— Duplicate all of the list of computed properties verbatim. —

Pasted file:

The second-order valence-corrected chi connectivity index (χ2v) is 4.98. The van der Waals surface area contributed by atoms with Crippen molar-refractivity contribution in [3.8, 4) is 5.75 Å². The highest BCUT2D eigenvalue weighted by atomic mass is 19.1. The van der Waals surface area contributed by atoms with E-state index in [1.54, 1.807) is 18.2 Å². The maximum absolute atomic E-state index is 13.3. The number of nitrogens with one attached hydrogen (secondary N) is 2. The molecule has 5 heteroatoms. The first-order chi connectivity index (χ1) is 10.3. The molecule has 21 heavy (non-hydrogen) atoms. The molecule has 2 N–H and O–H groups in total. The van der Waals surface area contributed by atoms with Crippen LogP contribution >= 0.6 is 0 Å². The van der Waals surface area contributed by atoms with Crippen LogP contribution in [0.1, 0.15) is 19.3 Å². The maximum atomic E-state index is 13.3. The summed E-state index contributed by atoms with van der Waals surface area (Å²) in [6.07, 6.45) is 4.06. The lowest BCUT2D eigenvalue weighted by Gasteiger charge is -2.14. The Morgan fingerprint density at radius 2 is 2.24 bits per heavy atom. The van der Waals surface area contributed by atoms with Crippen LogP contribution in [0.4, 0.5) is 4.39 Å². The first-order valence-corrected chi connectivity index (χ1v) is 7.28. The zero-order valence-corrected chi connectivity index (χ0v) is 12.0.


The second-order valence-corrected chi connectivity index (χ2v) is 4.98. The van der Waals surface area contributed by atoms with Crippen molar-refractivity contribution in [3.8, 4) is 5.75 Å². The highest BCUT2D eigenvalue weighted by atomic mass is 19.1. The van der Waals surface area contributed by atoms with E-state index in [1.54, 1.807) is 18.2 Å². The maximum absolute atomic E-state index is 13.3. The number of nitrogens with one attached hydrogen (secondary N) is 2. The molecule has 5 heteroatoms. The first-order chi connectivity index (χ1) is 10.3. The molecule has 21 heavy (non-hydrogen) atoms. The molecule has 2 N–H and O–H groups in total. The van der Waals surface area contributed by atoms with Crippen LogP contribution >= 0.6 is 0 Å². The van der Waals surface area contributed by atoms with Crippen LogP contribution in [0.1, 0.15) is 19.3 Å². The maximum atomic E-state index is 13.3. The summed E-state index contributed by atoms with van der Waals surface area (Å²) in [6.07, 6.45) is 4.06. The lowest BCUT2D eigenvalue weighted by Gasteiger charge is -2.14. The Morgan fingerprint density at radius 2 is 2.24 bits per heavy atom. The van der Waals surface area contributed by atoms with Crippen LogP contribution in [0.4, 0.5) is 4.39 Å². The first-order valence-corrected chi connectivity index (χ1v) is 7.28. The zero-order valence-corrected chi connectivity index (χ0v) is 12.0.